Question #12: Were angels present at the tomb when the women arrived?
Matthew 28:1 – 10 says that one angel appeared after the women arrived. Mark 16:1 – 5 says that one angel was sitting inside the tomb when the women arrived. Luke 24:1 – 4 says that two angels appeared after the women went into the tomb. John 20:1 – 12 says that when Mary Magdalene first went to the tomb she saw no angels there. She then went into town to tell Jesus’s disciples about what she had seen and two of them returned to the tomb with her. The disciples then returned to town and Mary went back inside the tomb– and then she saw two angels.
Question #13: Was the stone rolled away when the women arrived at the tomb?
Matthew 28:1 – 10 says that no, the stone was still in place when the women arrived; but when the angel arrived he rolled the stone back. And the moving of the stone caused an earthquake that terrified the guards (that only Matthew mentioned). Mark, Luke, and John all say that the stone was already rolled back as can be seen in Mark 16:1 – 5, Luke 24:1 – 4, and John 20:1.
Question #14: Who first saw the risen Jesus?
Matthew 28:8 – 10 says that the two women who went to the tomb saw the risen Jesus as they returned from the tomb to tell the disciples. The book of Mark has an addendum that says that it was Mary Magdalene only who saw Jesus. The relevant passage is Mark 16:9 – 13. Luke 24:13 – 16 says that a man named Cleopas and another man saw Jesus as they were on their way to a town named Emmaus. John 20:13 – 16 says that Mary Magdalene first saw Jesus as she returned from the tomb for the second time.
There is disagreement among the four authors on each of the above points of the story of the execution of Jesus. This is actually just a small sample of the many contradictions throughout the bible– both old and new testaments.
Some might argue that these discrepancies are of little consequence. The gospel authors all agree that Jesus was betrayed by Judas; that he and the other disciples had supper together on the night of the Passover feast; that he was arrested; that he was interrogated by the high priest; that he was tried by Pilate; that he was crucified; that he was buried; and that three days later he was resurrected.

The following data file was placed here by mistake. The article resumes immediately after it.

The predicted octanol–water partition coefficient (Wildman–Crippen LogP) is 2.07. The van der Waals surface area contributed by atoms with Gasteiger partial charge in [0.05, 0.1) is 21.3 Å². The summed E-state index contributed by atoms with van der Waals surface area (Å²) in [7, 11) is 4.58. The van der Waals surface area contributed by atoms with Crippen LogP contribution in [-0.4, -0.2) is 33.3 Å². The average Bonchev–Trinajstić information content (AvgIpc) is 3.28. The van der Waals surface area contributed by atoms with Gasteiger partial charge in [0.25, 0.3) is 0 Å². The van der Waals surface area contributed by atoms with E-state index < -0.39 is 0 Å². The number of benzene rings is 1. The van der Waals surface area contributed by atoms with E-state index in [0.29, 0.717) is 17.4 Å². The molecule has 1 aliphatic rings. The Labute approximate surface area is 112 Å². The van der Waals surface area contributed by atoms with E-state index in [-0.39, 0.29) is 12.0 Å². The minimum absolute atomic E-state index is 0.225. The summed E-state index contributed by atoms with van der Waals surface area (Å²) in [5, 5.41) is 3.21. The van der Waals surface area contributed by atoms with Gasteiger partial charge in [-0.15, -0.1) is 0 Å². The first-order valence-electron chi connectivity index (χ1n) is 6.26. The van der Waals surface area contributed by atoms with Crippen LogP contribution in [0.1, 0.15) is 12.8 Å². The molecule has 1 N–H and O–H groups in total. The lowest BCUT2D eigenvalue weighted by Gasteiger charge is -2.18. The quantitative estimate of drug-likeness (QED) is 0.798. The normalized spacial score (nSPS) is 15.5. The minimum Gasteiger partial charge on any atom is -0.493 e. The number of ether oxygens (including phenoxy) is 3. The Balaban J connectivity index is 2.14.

If these events are really actual historical events and if these narratives were actually dictated by the Holy Spirit, then at a very minimum one should expect that the four narrators of this story would agree on every significant detail. But from the stories as we have them we don’t know when Jesus went to Bethany, or where he stayed. We don’t know when he predicted that Peter would deny him. We don’t know whether or not Jesus was sent to King Herod for trial. We don’t know if Jesus carried his own cross or if it was carried by another man named Simon. How many women went to the tomb of Jesus on Sunday morning– One? Two? Three? More? We don’t know that, and we don’t know whether the women saw one angel or two. We don’t know if the angels appeared before or after the women arrived, or if the stone was rolled away when they arrived. And we don’t know who first saw the risen Jesus.
The most astonishing of these discrepancies concerns the events that happened at the moment of Jesus’s death. Matthew said that the temple curtain was torn from top to bottom. On that point both Mark and Luke agree with him. But Matthew goes on to say that there was a humongous earthquake that broke open the tombs of holy people and that those holy people were resurrected from the dead. Matthew even claimed that the holy people later went into town where they were seen by many people– but apparently not by Mark, Luke, or John as none of them made even the slightest mention of an earthquake, let alone the resurrected holy people.
We have been told that the gospel writers were witnesses to real historical events. Just how does a news reporter catch an event like the tearing of a temple curtain but miss an earthquake and resurrected holy people? It just doesn’t make any sense.
If the bible were the word of God then there shouldn’t be a single contradiction anywhere in the text– not one. And yet, in just the 14 questions asked and answered above there are about three dozen contradictions that all have to do with the most important narrative of the entire new testament.
This story of the execution of Jesus is a great and deeply moving story– but it cannot possibly be completely true. There are just too many points of disagreement between the four narrators. Should we accept Matthew’s version over John’s? Or Luke’s? Or Mark’s? We have no basis on which to say that one of these versions is more accurate or complete than any of the others. And given the number and range of the discrepancies between the four variants of this story it is most likely that none of them is true.
Copyright (c) 2019 David S. Moore